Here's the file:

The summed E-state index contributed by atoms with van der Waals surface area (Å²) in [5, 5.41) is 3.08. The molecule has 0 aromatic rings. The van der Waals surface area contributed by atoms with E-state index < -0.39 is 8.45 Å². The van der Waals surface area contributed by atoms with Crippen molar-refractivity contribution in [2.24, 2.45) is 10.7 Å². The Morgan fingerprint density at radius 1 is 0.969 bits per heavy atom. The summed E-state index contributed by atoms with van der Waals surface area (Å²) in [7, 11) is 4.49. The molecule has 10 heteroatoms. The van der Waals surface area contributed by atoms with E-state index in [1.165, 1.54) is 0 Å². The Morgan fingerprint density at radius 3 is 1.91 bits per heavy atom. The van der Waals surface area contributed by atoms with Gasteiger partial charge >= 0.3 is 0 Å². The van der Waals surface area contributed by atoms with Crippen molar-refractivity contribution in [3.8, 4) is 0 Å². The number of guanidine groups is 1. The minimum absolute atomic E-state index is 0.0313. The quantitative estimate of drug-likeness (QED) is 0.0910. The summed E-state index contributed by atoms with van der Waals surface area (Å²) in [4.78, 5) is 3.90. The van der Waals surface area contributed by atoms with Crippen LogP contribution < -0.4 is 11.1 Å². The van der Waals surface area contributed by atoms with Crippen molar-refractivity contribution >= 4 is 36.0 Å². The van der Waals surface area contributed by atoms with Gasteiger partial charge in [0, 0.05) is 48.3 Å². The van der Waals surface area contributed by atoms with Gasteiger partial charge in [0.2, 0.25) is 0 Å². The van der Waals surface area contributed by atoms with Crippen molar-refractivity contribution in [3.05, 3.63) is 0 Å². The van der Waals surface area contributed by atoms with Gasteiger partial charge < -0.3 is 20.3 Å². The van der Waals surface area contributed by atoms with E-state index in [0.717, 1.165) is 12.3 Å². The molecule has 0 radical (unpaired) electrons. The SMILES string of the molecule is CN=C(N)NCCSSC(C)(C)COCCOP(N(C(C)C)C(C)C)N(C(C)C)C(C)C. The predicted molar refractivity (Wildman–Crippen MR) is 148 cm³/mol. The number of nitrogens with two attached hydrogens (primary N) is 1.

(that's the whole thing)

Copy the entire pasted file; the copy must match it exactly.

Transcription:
The summed E-state index contributed by atoms with van der Waals surface area (Å²) in [5, 5.41) is 3.08. The molecule has 0 aromatic rings. The van der Waals surface area contributed by atoms with E-state index < -0.39 is 8.45 Å². The van der Waals surface area contributed by atoms with Crippen molar-refractivity contribution in [2.24, 2.45) is 10.7 Å². The Morgan fingerprint density at radius 1 is 0.969 bits per heavy atom. The summed E-state index contributed by atoms with van der Waals surface area (Å²) in [7, 11) is 4.49. The molecule has 10 heteroatoms. The van der Waals surface area contributed by atoms with E-state index in [1.165, 1.54) is 0 Å². The Morgan fingerprint density at radius 3 is 1.91 bits per heavy atom. The van der Waals surface area contributed by atoms with Gasteiger partial charge >= 0.3 is 0 Å². The van der Waals surface area contributed by atoms with Crippen molar-refractivity contribution in [3.8, 4) is 0 Å². The number of guanidine groups is 1. The minimum absolute atomic E-state index is 0.0313. The quantitative estimate of drug-likeness (QED) is 0.0910. The summed E-state index contributed by atoms with van der Waals surface area (Å²) in [4.78, 5) is 3.90. The van der Waals surface area contributed by atoms with Crippen LogP contribution < -0.4 is 11.1 Å². The van der Waals surface area contributed by atoms with Crippen molar-refractivity contribution >= 4 is 36.0 Å². The van der Waals surface area contributed by atoms with Gasteiger partial charge in [0, 0.05) is 48.3 Å². The van der Waals surface area contributed by atoms with Gasteiger partial charge in [0.2, 0.25) is 0 Å². The van der Waals surface area contributed by atoms with Crippen molar-refractivity contribution in [3.05, 3.63) is 0 Å². The van der Waals surface area contributed by atoms with Gasteiger partial charge < -0.3 is 20.3 Å². The van der Waals surface area contributed by atoms with E-state index in [0.717, 1.165) is 12.3 Å². The molecule has 0 radical (unpaired) electrons. The SMILES string of the molecule is CN=C(N)NCCSSC(C)(C)COCCOP(N(C(C)C)C(C)C)N(C(C)C)C(C)C. The predicted molar refractivity (Wildman–Crippen MR) is 148 cm³/mol. The number of nitrogens with two attached hydrogens (primary N) is 1.